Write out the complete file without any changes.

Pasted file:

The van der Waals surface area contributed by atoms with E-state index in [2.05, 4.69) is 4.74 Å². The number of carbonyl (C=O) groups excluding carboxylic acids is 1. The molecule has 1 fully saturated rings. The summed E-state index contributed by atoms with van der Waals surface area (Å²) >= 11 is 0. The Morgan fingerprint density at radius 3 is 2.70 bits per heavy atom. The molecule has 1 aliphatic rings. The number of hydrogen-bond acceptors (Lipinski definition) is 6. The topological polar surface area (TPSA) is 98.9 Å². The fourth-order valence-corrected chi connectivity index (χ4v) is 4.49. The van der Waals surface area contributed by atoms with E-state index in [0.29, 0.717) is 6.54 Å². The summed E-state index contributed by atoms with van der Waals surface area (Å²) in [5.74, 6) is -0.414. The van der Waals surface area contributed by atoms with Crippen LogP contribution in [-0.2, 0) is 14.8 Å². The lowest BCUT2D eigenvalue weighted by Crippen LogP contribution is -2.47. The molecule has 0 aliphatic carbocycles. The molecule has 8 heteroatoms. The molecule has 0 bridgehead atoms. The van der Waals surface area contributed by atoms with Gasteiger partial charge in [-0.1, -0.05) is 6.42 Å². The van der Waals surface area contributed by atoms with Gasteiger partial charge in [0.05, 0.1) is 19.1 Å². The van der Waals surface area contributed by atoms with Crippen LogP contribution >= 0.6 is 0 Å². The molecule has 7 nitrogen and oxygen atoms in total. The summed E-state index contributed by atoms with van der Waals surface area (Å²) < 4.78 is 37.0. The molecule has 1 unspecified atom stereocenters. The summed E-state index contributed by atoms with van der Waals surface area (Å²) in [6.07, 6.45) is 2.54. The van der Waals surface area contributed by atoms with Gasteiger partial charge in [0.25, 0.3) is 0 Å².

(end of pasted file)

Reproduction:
The van der Waals surface area contributed by atoms with E-state index in [2.05, 4.69) is 4.74 Å². The number of carbonyl (C=O) groups excluding carboxylic acids is 1. The molecule has 1 fully saturated rings. The summed E-state index contributed by atoms with van der Waals surface area (Å²) >= 11 is 0. The Morgan fingerprint density at radius 3 is 2.70 bits per heavy atom. The molecule has 1 aliphatic rings. The number of hydrogen-bond acceptors (Lipinski definition) is 6. The topological polar surface area (TPSA) is 98.9 Å². The fourth-order valence-corrected chi connectivity index (χ4v) is 4.49. The van der Waals surface area contributed by atoms with E-state index in [0.29, 0.717) is 6.54 Å². The summed E-state index contributed by atoms with van der Waals surface area (Å²) in [5.74, 6) is -0.414. The van der Waals surface area contributed by atoms with Crippen LogP contribution in [-0.2, 0) is 14.8 Å². The lowest BCUT2D eigenvalue weighted by Crippen LogP contribution is -2.47. The molecule has 0 aliphatic carbocycles. The molecule has 8 heteroatoms. The molecule has 0 bridgehead atoms. The van der Waals surface area contributed by atoms with Gasteiger partial charge in [-0.1, -0.05) is 6.42 Å². The van der Waals surface area contributed by atoms with Gasteiger partial charge in [0.05, 0.1) is 19.1 Å². The van der Waals surface area contributed by atoms with Crippen LogP contribution >= 0.6 is 0 Å². The molecule has 7 nitrogen and oxygen atoms in total. The summed E-state index contributed by atoms with van der Waals surface area (Å²) < 4.78 is 37.0. The molecule has 1 unspecified atom stereocenters. The summed E-state index contributed by atoms with van der Waals surface area (Å²) in [6.07, 6.45) is 2.54. The van der Waals surface area contributed by atoms with Gasteiger partial charge in [0.25, 0.3) is 0 Å².